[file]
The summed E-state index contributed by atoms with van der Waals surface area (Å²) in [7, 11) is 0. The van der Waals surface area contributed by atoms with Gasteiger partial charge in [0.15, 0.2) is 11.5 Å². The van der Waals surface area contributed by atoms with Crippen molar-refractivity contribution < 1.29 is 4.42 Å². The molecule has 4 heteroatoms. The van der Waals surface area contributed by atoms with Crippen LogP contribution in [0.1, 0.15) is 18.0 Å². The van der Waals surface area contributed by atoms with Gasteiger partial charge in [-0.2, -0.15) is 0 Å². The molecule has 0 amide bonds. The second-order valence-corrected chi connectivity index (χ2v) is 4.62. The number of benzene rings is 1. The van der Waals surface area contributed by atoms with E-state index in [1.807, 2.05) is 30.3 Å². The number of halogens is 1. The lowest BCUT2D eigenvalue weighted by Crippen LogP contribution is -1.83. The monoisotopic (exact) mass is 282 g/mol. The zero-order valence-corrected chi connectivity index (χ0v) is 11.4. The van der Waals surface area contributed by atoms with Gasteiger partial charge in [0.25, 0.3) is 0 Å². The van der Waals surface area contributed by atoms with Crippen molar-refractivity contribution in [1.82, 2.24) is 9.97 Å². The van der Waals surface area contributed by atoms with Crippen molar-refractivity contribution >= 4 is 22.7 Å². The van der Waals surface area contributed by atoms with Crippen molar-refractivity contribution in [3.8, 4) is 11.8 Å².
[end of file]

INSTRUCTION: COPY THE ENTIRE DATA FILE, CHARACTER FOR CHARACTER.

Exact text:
The summed E-state index contributed by atoms with van der Waals surface area (Å²) in [7, 11) is 0. The van der Waals surface area contributed by atoms with Gasteiger partial charge in [0.15, 0.2) is 11.5 Å². The van der Waals surface area contributed by atoms with Crippen molar-refractivity contribution < 1.29 is 4.42 Å². The molecule has 4 heteroatoms. The van der Waals surface area contributed by atoms with Crippen LogP contribution in [0.1, 0.15) is 18.0 Å². The van der Waals surface area contributed by atoms with Gasteiger partial charge in [-0.2, -0.15) is 0 Å². The molecule has 0 amide bonds. The second-order valence-corrected chi connectivity index (χ2v) is 4.62. The number of benzene rings is 1. The van der Waals surface area contributed by atoms with E-state index in [1.807, 2.05) is 30.3 Å². The number of halogens is 1. The lowest BCUT2D eigenvalue weighted by Crippen LogP contribution is -1.83. The monoisotopic (exact) mass is 282 g/mol. The zero-order valence-corrected chi connectivity index (χ0v) is 11.4. The van der Waals surface area contributed by atoms with Gasteiger partial charge in [0.25, 0.3) is 0 Å². The van der Waals surface area contributed by atoms with Crippen molar-refractivity contribution in [1.82, 2.24) is 9.97 Å². The van der Waals surface area contributed by atoms with Crippen molar-refractivity contribution >= 4 is 22.7 Å². The van der Waals surface area contributed by atoms with Crippen molar-refractivity contribution in [3.8, 4) is 11.8 Å².